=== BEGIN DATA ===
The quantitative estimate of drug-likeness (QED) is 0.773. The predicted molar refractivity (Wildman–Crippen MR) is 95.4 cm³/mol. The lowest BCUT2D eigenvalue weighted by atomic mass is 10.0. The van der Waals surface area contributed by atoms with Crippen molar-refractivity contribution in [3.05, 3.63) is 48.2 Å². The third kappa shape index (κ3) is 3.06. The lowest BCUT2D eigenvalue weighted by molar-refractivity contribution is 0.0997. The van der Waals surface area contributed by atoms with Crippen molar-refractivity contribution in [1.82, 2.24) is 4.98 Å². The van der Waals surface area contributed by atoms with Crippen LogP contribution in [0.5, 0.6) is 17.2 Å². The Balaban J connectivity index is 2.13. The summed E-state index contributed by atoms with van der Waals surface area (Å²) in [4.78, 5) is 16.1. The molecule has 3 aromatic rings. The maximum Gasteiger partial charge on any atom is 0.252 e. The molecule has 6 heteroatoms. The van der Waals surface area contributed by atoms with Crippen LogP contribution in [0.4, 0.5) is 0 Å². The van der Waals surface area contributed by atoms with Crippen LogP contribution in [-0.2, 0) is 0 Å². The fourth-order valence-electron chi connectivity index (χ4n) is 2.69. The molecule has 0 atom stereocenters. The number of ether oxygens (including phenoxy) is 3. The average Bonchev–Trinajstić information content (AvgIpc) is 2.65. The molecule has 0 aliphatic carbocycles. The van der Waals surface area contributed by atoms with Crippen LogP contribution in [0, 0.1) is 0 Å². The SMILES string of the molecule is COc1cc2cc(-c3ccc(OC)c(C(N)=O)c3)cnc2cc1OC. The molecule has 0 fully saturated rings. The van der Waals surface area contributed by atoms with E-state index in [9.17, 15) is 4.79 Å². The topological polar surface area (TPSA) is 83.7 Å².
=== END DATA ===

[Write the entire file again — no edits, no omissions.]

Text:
The quantitative estimate of drug-likeness (QED) is 0.773. The predicted molar refractivity (Wildman–Crippen MR) is 95.4 cm³/mol. The lowest BCUT2D eigenvalue weighted by atomic mass is 10.0. The van der Waals surface area contributed by atoms with Crippen molar-refractivity contribution in [3.05, 3.63) is 48.2 Å². The third kappa shape index (κ3) is 3.06. The lowest BCUT2D eigenvalue weighted by molar-refractivity contribution is 0.0997. The van der Waals surface area contributed by atoms with Crippen molar-refractivity contribution in [1.82, 2.24) is 4.98 Å². The van der Waals surface area contributed by atoms with Crippen LogP contribution in [0.5, 0.6) is 17.2 Å². The Balaban J connectivity index is 2.13. The summed E-state index contributed by atoms with van der Waals surface area (Å²) in [4.78, 5) is 16.1. The molecule has 3 aromatic rings. The maximum Gasteiger partial charge on any atom is 0.252 e. The molecule has 6 heteroatoms. The van der Waals surface area contributed by atoms with Crippen LogP contribution in [0.4, 0.5) is 0 Å². The van der Waals surface area contributed by atoms with Crippen LogP contribution in [-0.2, 0) is 0 Å². The fourth-order valence-electron chi connectivity index (χ4n) is 2.69. The molecule has 0 atom stereocenters. The number of ether oxygens (including phenoxy) is 3. The average Bonchev–Trinajstić information content (AvgIpc) is 2.65. The molecule has 0 aliphatic carbocycles. The van der Waals surface area contributed by atoms with Crippen LogP contribution in [0, 0.1) is 0 Å². The SMILES string of the molecule is COc1cc2cc(-c3ccc(OC)c(C(N)=O)c3)cnc2cc1OC. The molecule has 0 fully saturated rings. The van der Waals surface area contributed by atoms with E-state index in [9.17, 15) is 4.79 Å². The topological polar surface area (TPSA) is 83.7 Å².